What is Gene Therapy?
With the advancements in modern science and technology, medical treatments have evolved beyond traditional small molecule formulations to encompass diverse forms such as polymers, nucleic acids, and cells. To categorize these innovative therapies and drugs, the term “drug/medical modality” is used. Gene therapy stands out as a pioneering drug modality that leverages genes (like DNA or RNA) or targets a patient’s genetic makeup (genome). It often refers to gene-targeted therapeutics, which directly influence the causative genes of diseases. Given the improvements in gene diagnosis and medical infrastructure, there’s heightened anticipation for these therapies, especially for genetic disorders with identified causative genes. Conventional modalities (like small molecules or antibodies) had technical constraints, but now, more comprehensive therapeutic effects are expected.
Gene Therapy for Recessive Mutations
Various methods exist within gene-targeted therapeutics. In the context of IRD (Inherited Retinal Dystrophy), the method employed generally depends on the genetic inheritance pattern of the causative gene mutation (recessive or dominant). Recessive mutations are characterized by a dysfunctional gene or protein product and do not impact the function of the wild-type gene. Patients with these recessive mutations manifest the disease only when both copies of a particular gene carry the mutation. The prevailing approach for gene therapy in such cases aims to introduce a functional gene from an external source to supplement the missing functionality—a method commonly referred to as gene supplementation.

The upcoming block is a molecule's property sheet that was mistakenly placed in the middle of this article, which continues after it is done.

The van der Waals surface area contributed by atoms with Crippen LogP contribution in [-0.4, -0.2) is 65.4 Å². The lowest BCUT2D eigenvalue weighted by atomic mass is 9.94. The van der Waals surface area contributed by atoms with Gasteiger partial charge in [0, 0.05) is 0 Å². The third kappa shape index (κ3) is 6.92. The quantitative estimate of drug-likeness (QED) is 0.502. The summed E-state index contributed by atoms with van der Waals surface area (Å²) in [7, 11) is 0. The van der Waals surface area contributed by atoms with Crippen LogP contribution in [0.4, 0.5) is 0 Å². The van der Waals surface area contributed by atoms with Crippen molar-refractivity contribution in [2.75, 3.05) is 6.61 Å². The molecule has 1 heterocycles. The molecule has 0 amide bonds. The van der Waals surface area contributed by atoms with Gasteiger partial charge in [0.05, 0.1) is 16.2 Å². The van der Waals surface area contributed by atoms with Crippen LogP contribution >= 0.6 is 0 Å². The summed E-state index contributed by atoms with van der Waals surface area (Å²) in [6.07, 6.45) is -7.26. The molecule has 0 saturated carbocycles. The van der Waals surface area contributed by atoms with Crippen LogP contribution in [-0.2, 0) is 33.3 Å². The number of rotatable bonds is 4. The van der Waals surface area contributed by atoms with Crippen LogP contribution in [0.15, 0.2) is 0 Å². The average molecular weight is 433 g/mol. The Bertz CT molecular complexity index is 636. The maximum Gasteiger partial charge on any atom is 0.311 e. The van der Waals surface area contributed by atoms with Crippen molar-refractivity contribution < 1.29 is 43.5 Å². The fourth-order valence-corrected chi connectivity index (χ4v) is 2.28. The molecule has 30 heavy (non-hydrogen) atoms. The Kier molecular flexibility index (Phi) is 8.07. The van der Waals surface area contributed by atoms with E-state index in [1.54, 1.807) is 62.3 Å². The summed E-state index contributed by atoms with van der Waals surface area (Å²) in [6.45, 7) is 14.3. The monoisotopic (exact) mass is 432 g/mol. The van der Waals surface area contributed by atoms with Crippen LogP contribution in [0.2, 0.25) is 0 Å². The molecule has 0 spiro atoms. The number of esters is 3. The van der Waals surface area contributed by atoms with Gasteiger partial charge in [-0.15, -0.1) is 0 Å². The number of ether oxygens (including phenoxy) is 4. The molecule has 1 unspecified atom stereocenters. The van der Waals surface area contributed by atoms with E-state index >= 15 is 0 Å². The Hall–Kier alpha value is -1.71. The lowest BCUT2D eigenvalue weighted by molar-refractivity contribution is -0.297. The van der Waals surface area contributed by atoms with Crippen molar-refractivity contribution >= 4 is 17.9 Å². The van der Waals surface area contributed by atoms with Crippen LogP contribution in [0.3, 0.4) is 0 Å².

Gene Therapy for Dominant Mutations
In cases of dominant mutations, the disease can manifest even with a single faulty gene out of the two copies. This can occur due to either:
- Haploinsufficiency: Here, one healthy gene copy isn’t enough to maintain normal function. This condition can be addressed similarly to recessive mutations by introducing a normal gene.
- Dominant-negative (or gain-of-function) mutations: This occurs when the mutated gene negatively interferes with the normal gene’s function. Addressing this requires genome editing to repair the faulty gene.